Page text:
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The foreclosure crisis impacted the lives of 8 million American children, and has left them and their parents at increased risk of homelessness and poverty, the Brookings Institution said.
Brookings scholar Julia Isaacs said 2.3 million children lost homes during the first wave of foreclosures. Another 6 million could face foreclosure in the near future or an eviction from a foreclosed property.
The scope of the tragedy is recognized within the mortgage finance industry. In analyzing the Brookings report, Rick Sharga, executive vice president at Carrington Mortgage Holdings, said there's one major point missing from the study.
"It is very likely that those famlies who are being displaced are going to become renters," he said. "The policies they are talking about probably would be helpful, but the problem is we have 97% rental occupancy rates nationwide, which makes affordability worse. If you are a distressed family coming off a foreclosure, the last thing you need is escalating rental rates."
Sharga said some investors are already interested in acquiring REO properties and turning them into affordable rental homes.
While children in every U.S. state are feeling the effects of the mortgage crisis, hardest hit states include California and Florida, the Brookings Institution said.
In California alone, more than 500,000 children have gone through a completed foreclosure. Another half million are living in homes where the mortgage is 60 or more days past due.
First Focus Campaign for Children, a group that promotes the welfare of children, says the foreclosure wave changed the nature of homelessness from a single-adult issue to a family-with-children crisis. The organization outlined policy goals that it believes Congress and the president should adopt to aid families with children.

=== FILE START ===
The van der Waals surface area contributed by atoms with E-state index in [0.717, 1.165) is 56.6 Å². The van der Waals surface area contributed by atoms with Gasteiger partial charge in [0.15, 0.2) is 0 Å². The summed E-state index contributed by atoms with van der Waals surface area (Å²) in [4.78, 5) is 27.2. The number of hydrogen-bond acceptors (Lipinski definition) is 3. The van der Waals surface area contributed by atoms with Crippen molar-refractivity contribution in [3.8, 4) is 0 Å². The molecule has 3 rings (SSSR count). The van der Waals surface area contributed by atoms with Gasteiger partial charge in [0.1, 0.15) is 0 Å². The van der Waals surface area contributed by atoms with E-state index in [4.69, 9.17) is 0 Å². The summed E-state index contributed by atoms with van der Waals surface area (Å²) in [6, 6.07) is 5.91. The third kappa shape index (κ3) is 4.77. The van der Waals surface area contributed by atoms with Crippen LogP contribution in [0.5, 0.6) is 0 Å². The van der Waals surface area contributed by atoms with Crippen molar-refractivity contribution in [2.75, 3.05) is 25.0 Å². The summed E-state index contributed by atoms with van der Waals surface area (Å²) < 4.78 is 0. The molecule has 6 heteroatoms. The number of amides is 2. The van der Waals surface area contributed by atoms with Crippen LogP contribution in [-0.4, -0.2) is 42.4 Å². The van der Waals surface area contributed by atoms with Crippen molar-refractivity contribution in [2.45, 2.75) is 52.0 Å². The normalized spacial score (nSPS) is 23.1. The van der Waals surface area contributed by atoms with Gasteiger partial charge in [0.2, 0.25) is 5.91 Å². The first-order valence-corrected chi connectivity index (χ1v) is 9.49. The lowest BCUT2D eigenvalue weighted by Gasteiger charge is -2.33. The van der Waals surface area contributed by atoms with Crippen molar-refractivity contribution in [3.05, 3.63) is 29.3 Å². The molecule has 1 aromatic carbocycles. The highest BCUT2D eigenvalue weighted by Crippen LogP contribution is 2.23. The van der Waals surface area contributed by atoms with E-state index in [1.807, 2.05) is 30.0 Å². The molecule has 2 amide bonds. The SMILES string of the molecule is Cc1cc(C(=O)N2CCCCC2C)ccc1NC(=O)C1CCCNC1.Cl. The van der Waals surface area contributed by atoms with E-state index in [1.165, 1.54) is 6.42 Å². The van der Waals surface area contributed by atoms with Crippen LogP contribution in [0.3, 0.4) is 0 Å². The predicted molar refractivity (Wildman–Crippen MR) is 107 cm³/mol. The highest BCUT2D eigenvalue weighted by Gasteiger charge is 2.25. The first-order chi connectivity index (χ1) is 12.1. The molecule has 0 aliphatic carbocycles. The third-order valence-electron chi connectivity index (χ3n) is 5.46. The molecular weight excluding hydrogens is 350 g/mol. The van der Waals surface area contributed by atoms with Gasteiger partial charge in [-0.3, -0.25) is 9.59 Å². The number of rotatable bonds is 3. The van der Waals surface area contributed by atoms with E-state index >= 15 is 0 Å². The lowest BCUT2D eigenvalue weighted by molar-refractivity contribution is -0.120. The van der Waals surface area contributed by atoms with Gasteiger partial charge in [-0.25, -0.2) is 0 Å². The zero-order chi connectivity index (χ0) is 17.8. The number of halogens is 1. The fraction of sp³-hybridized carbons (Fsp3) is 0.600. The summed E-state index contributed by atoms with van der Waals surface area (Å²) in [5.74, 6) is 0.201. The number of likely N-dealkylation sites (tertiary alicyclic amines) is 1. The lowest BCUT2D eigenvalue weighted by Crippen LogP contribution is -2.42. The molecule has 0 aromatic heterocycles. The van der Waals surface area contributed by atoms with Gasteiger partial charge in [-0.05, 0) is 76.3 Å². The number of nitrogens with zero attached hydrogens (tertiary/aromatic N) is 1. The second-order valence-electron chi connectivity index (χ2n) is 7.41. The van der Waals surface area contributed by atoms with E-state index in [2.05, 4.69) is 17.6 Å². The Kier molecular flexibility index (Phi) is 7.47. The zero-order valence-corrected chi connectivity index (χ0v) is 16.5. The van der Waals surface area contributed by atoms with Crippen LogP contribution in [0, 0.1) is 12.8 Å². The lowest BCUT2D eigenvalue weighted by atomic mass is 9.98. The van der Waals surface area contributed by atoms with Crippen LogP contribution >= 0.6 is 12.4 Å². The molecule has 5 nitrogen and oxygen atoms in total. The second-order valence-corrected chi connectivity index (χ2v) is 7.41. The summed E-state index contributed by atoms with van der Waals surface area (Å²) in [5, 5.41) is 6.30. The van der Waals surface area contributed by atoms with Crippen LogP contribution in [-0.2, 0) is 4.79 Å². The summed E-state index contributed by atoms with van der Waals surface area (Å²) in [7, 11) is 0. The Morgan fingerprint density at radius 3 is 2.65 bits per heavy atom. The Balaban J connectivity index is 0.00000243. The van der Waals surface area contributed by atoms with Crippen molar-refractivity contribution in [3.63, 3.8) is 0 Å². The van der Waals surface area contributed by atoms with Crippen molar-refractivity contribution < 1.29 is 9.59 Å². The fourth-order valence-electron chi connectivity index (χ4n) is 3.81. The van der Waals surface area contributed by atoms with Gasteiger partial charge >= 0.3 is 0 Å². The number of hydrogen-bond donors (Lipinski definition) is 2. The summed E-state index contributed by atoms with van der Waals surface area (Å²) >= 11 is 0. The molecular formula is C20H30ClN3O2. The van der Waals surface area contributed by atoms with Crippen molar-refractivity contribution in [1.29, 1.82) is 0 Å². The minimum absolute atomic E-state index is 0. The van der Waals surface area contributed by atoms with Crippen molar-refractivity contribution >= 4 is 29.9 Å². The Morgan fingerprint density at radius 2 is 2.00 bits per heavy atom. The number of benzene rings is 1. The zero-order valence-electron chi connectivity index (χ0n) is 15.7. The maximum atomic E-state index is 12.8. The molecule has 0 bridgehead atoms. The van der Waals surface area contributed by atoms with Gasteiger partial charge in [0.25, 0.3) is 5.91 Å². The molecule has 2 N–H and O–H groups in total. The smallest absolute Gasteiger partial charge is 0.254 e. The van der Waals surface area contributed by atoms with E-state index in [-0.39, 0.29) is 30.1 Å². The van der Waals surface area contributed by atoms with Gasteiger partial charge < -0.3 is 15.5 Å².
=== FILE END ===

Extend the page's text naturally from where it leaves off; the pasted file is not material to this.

The nonprofit is asking officials to quickly distribute billions in funds that came to the states as part of the $25 billion national mortgage servicing settlement between 49 state attorneys general and the nation's five largest mortgage servicers.
"We also urge the newly named independent monitor, who is responsible for overseeing these reforms, to ensure that servicing reforms are implemented quickly to better protect families from losing their homes, or to slow the foreclosure process to allow families more time to find new, permanent housing," the First Focus Campaign for Children said.
The agency also seeks a bill similar to the Permanently Protecting Tenants at Foreclosure Act of 2011 to be passed this year.
The bill, which was proposed last year, aims to extend the PTFA program beyond its current 2014 sunset date by making it permanent.
The original act, which took effect three years ago, gave renters a minimum 90-day notice before permitting an eviction on tenants living in a foreclosed property. The nonprofit wants another update to the bill to make the 90-day eviction window permanent beyond the 2014 expiration date. The bill also gives tenants a right to pursue court action if their rights were violated through the foreclosure proceeding.
Along with other initiatives related to homelessness prevention, the First Focus Campaign wants Congress to add $1.7 billion more in funds above the president's 2013 budget request for allocation to the U.S. Department of Housing and Urban Development.
"This is the amount needed in order to maintain current levels of assistance for HUD’s three largest rental assistance programs for low-income households: the housing choice voucher program (Section 8 vouchers), public housing, and Section 8 project-based rental assistance programs," the First Focus Campaign said. "Currently, families with children make up 42% of those served by Section 8 housing choice vouchers, as well as 27% of project-based rental assistance, and 35% of public housing."
Sharga believes one of the best solutions would be to move forward with REO-to-rental initiatives that would allow investors to rehabilitate properties in communities, thereby increasing the affordable rental inventory.
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